Jack Black, the star of the new movie Kung Fu Panda, talks about his role as a chubby, furry animal; what it’s like to be a funny person; and how being an actor is like being a chef.
Jack Black is yawning. Repeatedly. He’s just finished making a music video that promotes his role as host of Nickelodeon’s Kids’ Choice Awards, and now he has to promote his role in the new, big-budget animated movie Kung Fu Panda
, in which he stars as a kung fu–fighting panda. Obviously. So Black is tired. Also obviously. But he’s behind schedule. It’s about 7:30 on a Sunday evening in Los Angeles, and Black still has a slew of one-on-one interviews to do to publicize the movie. Several of those are with writers on the East Coast -- sleepy writers on the East Coast, like me.
This is a toxic combination. Black is wiped out and turned off. Spent. The writers, meanwhile, want -- no, need
-- him to be something else. They need him to be that guy
. That guy from the mock rock band Tenacious D and from the movies School of Rock
, High Fidelity
, and Nacho Libre
. That dazed and confused smart aleck whose oversize frame and alternately melodramatic and singsong way of delivering dialogue makes him something of an animated character that’s come to life.
But Black is not going to be that guy tonight. He’s already put out all the comic energy he can muster. So, forget it, writers. Black’s not going to be funny for you now. And the funny thing about that is the reason he’s able to be funny in the first place is due to moments just like this one, moments when he’s not funny at all. “People expect me to be funny all the time,” Black tells me at just after 11 p.m. my time. “The other day, I was playing poker, and the guy down at the other end of the table from me was being really loud and obnoxious. I was just kind of being quiet and playing the game and sometimes thinking about other things. And the guy at the other end says” -- and here Black starts using a vaguely Texas-sounding accent -- “ ‘Man, you sure are serious over there, Jack Black. I expected something more wild and funny from you.’ But I am not always funny. I’m not the life of the party all the time. I have a lot of quiet, shy times.”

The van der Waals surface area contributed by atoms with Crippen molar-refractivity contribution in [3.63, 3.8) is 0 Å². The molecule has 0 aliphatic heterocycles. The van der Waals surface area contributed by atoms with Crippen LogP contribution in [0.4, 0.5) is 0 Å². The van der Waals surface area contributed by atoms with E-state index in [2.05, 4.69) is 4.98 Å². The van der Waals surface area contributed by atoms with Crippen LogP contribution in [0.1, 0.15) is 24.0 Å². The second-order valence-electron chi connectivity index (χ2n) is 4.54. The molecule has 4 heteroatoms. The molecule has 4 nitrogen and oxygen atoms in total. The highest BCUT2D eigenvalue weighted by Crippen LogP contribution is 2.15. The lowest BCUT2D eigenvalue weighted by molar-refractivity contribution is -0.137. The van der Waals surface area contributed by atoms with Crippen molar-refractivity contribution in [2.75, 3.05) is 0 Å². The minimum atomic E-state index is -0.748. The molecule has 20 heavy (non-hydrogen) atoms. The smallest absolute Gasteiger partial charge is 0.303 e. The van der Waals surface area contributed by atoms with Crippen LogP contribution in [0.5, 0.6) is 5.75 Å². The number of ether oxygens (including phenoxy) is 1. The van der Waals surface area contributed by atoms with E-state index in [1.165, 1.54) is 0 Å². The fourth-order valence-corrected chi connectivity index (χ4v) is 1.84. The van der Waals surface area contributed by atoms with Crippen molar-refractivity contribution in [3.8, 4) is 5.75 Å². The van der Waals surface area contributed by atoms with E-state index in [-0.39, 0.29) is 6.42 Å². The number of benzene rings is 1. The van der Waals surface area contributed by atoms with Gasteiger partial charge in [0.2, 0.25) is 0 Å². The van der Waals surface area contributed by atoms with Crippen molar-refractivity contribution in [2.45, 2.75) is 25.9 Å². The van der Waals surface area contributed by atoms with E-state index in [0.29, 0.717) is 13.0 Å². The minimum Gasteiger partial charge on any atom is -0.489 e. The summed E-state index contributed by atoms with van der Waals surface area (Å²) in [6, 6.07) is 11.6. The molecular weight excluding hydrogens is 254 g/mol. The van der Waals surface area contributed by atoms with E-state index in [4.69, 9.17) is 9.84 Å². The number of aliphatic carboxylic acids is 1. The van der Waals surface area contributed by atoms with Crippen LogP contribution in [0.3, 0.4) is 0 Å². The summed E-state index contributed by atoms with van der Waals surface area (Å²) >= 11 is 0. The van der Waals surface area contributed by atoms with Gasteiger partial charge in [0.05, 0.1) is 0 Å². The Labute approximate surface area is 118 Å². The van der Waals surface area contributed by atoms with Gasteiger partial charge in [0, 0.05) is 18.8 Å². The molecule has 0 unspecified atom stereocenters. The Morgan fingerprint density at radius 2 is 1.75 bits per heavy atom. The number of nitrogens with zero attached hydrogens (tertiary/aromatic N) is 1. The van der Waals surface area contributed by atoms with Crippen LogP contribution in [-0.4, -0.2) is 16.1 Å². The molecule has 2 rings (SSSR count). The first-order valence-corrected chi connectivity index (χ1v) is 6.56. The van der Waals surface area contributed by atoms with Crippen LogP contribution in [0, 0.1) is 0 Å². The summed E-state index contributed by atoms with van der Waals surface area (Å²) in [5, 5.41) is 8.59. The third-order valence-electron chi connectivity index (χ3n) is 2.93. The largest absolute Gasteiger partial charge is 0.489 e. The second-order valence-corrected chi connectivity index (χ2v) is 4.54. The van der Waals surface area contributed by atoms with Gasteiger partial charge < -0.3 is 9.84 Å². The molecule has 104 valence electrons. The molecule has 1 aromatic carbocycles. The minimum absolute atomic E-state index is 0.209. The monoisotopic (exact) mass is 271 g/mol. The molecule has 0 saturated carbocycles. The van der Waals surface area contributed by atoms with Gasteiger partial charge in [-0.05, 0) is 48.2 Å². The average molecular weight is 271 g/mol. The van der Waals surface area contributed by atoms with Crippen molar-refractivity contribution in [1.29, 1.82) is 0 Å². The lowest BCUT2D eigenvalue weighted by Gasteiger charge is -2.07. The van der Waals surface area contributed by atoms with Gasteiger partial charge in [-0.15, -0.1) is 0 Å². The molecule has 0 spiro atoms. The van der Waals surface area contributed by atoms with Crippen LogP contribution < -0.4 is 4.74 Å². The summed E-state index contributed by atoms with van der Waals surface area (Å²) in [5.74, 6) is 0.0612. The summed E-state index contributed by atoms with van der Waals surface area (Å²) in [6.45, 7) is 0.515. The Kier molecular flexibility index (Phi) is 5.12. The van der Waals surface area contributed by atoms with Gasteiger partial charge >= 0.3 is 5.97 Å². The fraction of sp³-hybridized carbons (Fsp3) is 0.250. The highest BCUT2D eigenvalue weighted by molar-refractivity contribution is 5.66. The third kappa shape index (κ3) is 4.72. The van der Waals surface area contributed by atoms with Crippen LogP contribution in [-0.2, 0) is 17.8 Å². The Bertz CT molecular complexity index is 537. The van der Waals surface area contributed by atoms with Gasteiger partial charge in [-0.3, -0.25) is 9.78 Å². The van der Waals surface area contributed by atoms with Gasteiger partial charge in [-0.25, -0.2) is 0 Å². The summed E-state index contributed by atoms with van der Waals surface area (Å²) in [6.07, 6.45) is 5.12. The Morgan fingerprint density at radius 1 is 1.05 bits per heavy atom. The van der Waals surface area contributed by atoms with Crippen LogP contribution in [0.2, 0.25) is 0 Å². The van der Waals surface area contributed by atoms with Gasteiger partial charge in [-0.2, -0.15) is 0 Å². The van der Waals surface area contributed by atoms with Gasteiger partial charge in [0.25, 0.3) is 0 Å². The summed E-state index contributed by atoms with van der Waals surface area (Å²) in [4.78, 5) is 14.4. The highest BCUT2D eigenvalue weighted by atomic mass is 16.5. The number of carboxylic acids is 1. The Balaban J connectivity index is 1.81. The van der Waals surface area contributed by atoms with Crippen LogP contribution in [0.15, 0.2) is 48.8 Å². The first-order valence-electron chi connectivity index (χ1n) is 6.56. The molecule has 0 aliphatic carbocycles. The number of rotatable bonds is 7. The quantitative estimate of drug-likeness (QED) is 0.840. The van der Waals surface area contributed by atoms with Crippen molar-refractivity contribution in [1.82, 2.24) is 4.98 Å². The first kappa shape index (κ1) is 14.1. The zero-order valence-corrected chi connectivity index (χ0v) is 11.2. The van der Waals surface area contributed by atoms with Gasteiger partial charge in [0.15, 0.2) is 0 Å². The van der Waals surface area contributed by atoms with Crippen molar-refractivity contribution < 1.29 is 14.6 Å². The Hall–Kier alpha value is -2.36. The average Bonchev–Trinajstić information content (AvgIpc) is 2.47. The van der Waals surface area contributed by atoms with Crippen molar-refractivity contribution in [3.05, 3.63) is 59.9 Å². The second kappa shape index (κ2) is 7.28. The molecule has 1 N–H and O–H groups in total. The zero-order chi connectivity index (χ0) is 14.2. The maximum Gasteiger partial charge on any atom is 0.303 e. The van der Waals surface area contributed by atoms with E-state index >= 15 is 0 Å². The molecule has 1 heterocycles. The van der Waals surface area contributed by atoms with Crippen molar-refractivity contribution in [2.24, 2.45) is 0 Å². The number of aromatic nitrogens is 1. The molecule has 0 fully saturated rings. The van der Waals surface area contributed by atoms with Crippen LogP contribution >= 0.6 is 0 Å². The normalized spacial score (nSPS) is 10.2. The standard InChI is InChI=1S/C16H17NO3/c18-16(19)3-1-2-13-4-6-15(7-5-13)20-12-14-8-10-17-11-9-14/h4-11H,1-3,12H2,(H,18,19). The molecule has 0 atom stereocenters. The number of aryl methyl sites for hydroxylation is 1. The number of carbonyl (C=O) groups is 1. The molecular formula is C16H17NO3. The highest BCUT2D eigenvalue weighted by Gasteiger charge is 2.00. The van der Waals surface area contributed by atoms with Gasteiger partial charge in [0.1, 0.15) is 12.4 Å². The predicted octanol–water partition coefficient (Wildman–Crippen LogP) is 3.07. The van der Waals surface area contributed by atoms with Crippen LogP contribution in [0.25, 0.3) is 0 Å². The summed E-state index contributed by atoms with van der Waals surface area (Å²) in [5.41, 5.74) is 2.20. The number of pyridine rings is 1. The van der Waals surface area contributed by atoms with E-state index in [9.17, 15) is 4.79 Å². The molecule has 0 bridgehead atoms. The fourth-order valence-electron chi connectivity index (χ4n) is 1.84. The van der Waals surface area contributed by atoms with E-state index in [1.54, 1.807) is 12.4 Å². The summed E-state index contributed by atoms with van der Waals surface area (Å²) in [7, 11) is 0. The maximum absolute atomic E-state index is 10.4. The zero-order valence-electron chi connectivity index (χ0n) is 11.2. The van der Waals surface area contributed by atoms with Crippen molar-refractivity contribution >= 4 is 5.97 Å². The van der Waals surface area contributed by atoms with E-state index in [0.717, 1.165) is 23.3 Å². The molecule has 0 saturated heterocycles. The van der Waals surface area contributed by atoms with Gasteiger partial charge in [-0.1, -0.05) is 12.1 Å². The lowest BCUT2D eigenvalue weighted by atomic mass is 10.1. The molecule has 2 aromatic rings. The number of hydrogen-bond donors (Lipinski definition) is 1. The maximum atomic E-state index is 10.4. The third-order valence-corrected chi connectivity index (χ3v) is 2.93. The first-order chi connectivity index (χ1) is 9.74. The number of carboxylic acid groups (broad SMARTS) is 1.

And many of those quiet, shy times come when Black is on a movie set, in the moments right before he’s at his wildest and funniest. “A lot of times, I’m sitting quietly and waiting for the inspiration in a scene, and it’ll look like I’m doing nothing,” Black says. “So someone will come up and break my concentration by going, ‘Sure is cold today, huh? Looks like there are some clouds coming.’ And then I just have to get away.”
Having quiet time is most important to Black not in the long, tedious (and, we assume, sleepy) hours he spends waiting around on a film set but in the few minutes before the director yells “Action!” “Your preparation has to be fresh,” he says. “If you do all your work an hour before shooting, it’s going to dissolve. It’s kind of like you’re a chef making a meal: You have to heat up the performance right before the cameras roll. You want to serve it nice and hot. You want that bubbling and that crispness that you get in the broiler. You don’t want to do all your preparation before and then just reheat it in the microwave.
But after a day of cooking, the oven is off. Black’s not going to fire up a bubbling mess of comedy. Instead, we’ll have to settle for learning his recipe. What makes Black’s comedies -- likely to soon include Dream-Works’ Kung Fu Panda
-- so mouthwatering to movie audiences? As it turns out, there are just four key ingredients.